Marking the National Press Day of Somalia, the International Federation of Journalists (IFJ) has today joined the National Union of Somali Journalists (NUSOJ) to highlight the country's abysmal press freedom record and the high level of impunity for those who attack or kill journalists.
According to IFJ affiliate, the NUSOJ, the climate for media freedom looks increasingly bleak in almost every region of the country, with intimidation, threats and violence against journalists increasing dramatically over the last year. While media deaths have declined, six media workers have been murdered in the country since 21 January 2013. The Somali federal government has introduced a draft media law that imposes harsh restrictions on the ability of journalists to report freely, independent media houses have been attacked and journalists have been arrested on trumped up charges.
Journalists have also faced extensive censorship and the threat of violence. Somalia's bloody violence has earned the country a reputation as the most dangerous place in Africa for journalists, according to IFJ records. "On the occasion of National Press Day of Somalia, we want to reiterate that Somalia remains a highly unsafe place for journalists to work, a circumstance that is exacerbated when killers have impunity," Gabriel Baglo, IFJ Africa Director said. "Somali authorities must change aggressive anti-press stances".
This year, the NUSOJ and the IFJ witnessed an attack against Shabelle Media Network, a leading independent media group in Mogadishu, which became a victim of an organised campaign to silence outspoken journalists on its radio stations, Radio Shabelle and Sky FM. The stations had reported on politically sensitive issues in ways that were critical of the federal government.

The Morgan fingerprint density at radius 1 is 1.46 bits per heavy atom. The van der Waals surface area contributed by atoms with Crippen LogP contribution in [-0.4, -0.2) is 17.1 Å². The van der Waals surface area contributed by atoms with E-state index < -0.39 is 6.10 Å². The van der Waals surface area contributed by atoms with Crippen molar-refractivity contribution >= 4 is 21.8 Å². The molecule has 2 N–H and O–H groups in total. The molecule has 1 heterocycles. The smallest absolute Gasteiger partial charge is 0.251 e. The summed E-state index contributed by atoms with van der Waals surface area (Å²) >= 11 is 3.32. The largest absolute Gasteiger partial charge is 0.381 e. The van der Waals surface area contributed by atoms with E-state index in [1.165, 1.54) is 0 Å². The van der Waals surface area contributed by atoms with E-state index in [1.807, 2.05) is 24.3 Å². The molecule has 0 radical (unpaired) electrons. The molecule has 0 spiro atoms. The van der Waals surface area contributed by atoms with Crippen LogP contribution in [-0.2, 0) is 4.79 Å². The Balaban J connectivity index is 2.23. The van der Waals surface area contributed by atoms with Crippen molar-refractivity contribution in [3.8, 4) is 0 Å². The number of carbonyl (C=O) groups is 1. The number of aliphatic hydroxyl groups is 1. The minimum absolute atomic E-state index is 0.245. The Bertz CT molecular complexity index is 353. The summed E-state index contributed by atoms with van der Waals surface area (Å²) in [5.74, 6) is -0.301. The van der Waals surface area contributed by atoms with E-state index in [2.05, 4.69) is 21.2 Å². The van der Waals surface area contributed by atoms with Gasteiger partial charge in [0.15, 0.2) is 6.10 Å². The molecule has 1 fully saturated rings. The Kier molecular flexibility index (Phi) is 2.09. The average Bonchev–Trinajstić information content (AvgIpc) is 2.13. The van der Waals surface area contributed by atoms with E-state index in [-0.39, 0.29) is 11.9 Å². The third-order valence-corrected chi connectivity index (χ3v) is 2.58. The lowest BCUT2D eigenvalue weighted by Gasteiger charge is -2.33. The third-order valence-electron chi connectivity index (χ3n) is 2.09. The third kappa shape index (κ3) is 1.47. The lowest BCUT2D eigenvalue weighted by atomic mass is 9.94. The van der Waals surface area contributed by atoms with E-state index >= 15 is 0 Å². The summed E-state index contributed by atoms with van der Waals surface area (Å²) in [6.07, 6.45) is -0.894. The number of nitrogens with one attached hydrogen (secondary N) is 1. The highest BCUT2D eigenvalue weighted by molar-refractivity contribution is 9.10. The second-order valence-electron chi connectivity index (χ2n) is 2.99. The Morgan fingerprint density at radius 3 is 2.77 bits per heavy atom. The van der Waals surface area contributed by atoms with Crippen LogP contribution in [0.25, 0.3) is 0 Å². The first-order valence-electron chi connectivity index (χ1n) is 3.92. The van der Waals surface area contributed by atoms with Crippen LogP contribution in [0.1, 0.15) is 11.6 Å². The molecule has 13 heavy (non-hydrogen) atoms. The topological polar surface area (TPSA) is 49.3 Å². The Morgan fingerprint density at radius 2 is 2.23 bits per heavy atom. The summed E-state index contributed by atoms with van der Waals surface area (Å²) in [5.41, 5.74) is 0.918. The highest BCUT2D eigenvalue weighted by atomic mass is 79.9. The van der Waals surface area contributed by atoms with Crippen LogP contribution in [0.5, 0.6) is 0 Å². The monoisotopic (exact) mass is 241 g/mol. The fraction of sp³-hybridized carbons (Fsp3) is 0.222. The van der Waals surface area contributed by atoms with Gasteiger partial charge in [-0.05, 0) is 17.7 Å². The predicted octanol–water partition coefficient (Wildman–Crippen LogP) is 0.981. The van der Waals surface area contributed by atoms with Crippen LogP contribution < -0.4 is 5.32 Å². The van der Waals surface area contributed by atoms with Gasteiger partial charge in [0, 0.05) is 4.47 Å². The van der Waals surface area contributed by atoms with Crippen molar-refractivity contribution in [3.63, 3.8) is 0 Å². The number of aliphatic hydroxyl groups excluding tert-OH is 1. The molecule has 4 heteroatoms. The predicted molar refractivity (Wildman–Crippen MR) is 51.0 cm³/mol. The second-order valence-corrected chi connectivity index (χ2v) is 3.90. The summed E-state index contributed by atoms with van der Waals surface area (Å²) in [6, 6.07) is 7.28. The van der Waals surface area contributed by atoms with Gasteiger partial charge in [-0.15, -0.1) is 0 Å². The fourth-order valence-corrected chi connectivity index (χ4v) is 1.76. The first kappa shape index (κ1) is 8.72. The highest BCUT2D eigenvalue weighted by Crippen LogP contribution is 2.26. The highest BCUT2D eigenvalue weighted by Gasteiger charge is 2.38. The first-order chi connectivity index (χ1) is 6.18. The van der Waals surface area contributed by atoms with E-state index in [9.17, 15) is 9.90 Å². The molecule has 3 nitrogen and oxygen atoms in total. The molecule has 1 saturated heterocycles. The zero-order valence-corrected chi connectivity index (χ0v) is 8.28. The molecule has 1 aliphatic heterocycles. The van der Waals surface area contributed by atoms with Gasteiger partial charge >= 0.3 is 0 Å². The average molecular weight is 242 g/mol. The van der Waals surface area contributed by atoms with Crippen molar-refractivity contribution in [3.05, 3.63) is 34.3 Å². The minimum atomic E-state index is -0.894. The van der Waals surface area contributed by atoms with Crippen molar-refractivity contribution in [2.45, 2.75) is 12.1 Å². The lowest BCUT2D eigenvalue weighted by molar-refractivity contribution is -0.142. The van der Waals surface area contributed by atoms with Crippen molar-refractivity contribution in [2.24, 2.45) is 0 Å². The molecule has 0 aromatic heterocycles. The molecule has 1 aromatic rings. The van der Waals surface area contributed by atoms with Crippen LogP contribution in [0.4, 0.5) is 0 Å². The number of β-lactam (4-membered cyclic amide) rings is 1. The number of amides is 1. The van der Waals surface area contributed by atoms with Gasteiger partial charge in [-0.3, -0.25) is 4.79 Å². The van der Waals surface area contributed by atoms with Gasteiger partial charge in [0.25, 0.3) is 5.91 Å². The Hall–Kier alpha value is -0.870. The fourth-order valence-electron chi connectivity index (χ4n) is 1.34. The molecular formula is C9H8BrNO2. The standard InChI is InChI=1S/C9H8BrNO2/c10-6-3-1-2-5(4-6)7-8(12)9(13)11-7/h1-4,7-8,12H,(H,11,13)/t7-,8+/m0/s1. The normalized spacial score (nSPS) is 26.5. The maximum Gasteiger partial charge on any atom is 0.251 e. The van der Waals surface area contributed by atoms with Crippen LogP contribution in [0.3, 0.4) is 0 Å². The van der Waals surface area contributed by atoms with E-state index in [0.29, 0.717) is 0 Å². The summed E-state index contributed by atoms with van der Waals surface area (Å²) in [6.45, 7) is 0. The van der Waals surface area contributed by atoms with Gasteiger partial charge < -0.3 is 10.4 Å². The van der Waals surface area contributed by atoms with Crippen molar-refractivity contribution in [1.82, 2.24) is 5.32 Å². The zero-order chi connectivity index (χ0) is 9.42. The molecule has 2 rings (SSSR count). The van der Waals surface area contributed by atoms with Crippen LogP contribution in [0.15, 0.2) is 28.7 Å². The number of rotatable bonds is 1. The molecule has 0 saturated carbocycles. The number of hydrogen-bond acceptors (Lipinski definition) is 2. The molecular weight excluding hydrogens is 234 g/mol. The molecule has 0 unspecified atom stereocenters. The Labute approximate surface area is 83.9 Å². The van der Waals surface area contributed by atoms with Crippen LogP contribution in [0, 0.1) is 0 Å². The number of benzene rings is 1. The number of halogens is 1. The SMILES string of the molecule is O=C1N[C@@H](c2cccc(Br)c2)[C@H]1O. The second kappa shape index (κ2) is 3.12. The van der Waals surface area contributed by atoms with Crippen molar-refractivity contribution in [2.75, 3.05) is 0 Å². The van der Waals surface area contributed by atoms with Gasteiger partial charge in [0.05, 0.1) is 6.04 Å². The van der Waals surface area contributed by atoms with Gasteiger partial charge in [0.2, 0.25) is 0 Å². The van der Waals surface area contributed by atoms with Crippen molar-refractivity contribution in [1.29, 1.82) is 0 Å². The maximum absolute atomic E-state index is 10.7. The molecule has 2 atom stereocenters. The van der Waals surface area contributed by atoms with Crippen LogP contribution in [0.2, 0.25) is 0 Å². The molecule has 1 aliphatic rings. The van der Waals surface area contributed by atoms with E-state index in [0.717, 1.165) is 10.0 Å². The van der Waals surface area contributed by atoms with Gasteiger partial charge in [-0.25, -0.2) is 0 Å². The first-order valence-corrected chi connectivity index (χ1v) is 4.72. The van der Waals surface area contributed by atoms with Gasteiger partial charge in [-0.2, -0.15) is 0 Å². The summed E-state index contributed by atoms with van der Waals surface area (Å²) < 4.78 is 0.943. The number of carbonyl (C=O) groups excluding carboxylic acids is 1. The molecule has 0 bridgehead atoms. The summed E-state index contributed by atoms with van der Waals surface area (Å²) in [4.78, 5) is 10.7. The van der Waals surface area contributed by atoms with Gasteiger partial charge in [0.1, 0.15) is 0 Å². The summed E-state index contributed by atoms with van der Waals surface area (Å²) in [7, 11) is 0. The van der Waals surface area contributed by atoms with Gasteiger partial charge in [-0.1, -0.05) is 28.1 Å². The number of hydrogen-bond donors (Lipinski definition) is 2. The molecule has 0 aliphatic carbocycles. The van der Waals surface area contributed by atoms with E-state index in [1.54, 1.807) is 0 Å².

In light of the attacks on Shabelle, the IFJ and the NUSOJ have observed that space for critical and independent reporting in Somalia is quickly shrinking in the hands of the Federal Government, despite promises when it came to power that it would improve media freedom.
"Somali authorities are becoming increasingly repressive toward the media and critical voices. The slayings of journalists have gone unpunished, which is one of the worst records of impunity in the country," said Omar Faruk Osman, NUSOJ Secretary General. "Today we have nothing to celebrate, and instead we must again express our grave concern about the perilous climate of media freedom in our country."
The IFJ and the NUSOJ call on the Somali Federal Government, Somaliland, Puntland and other regional authorities to allow journalists in their respective territories to work openly and freely without fearing for their lives. "A vibrant independent media is necessary for sustainable development, long-term peace and stability, and a healthy development in Somalia," added Baglo.
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The IFJ represents more than 600.000 journalists in 134 countries